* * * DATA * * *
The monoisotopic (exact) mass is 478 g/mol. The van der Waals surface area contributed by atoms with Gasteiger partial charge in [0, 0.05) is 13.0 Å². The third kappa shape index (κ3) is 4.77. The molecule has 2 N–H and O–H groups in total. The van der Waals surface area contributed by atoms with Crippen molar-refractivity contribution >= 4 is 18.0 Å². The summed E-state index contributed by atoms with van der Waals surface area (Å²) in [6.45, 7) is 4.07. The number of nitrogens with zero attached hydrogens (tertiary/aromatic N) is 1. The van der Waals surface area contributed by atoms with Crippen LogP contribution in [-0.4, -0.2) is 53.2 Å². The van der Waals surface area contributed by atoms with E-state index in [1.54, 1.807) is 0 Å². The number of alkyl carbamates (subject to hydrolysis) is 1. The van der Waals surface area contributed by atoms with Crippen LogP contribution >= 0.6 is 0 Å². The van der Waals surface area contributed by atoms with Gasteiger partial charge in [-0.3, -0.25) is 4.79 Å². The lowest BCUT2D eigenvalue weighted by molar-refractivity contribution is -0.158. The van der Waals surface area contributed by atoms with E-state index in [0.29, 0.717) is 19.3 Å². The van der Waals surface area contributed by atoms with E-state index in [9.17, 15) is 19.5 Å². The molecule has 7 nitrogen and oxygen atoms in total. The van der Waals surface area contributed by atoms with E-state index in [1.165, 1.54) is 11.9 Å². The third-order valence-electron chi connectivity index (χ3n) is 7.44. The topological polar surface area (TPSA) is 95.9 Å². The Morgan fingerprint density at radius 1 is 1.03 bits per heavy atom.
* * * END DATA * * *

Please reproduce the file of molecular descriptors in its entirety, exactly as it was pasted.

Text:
The monoisotopic (exact) mass is 478 g/mol. The van der Waals surface area contributed by atoms with Gasteiger partial charge in [0, 0.05) is 13.0 Å². The third kappa shape index (κ3) is 4.77. The molecule has 2 N–H and O–H groups in total. The van der Waals surface area contributed by atoms with Crippen molar-refractivity contribution >= 4 is 18.0 Å². The summed E-state index contributed by atoms with van der Waals surface area (Å²) in [6.45, 7) is 4.07. The number of nitrogens with zero attached hydrogens (tertiary/aromatic N) is 1. The van der Waals surface area contributed by atoms with Crippen LogP contribution in [-0.4, -0.2) is 53.2 Å². The van der Waals surface area contributed by atoms with E-state index in [1.54, 1.807) is 0 Å². The number of alkyl carbamates (subject to hydrolysis) is 1. The van der Waals surface area contributed by atoms with Crippen LogP contribution >= 0.6 is 0 Å². The van der Waals surface area contributed by atoms with Gasteiger partial charge in [-0.3, -0.25) is 4.79 Å². The lowest BCUT2D eigenvalue weighted by molar-refractivity contribution is -0.158. The van der Waals surface area contributed by atoms with E-state index in [0.29, 0.717) is 19.3 Å². The van der Waals surface area contributed by atoms with E-state index in [9.17, 15) is 19.5 Å². The molecule has 7 nitrogen and oxygen atoms in total. The van der Waals surface area contributed by atoms with E-state index in [1.165, 1.54) is 11.9 Å². The third-order valence-electron chi connectivity index (χ3n) is 7.44. The topological polar surface area (TPSA) is 95.9 Å². The Morgan fingerprint density at radius 1 is 1.03 bits per heavy atom.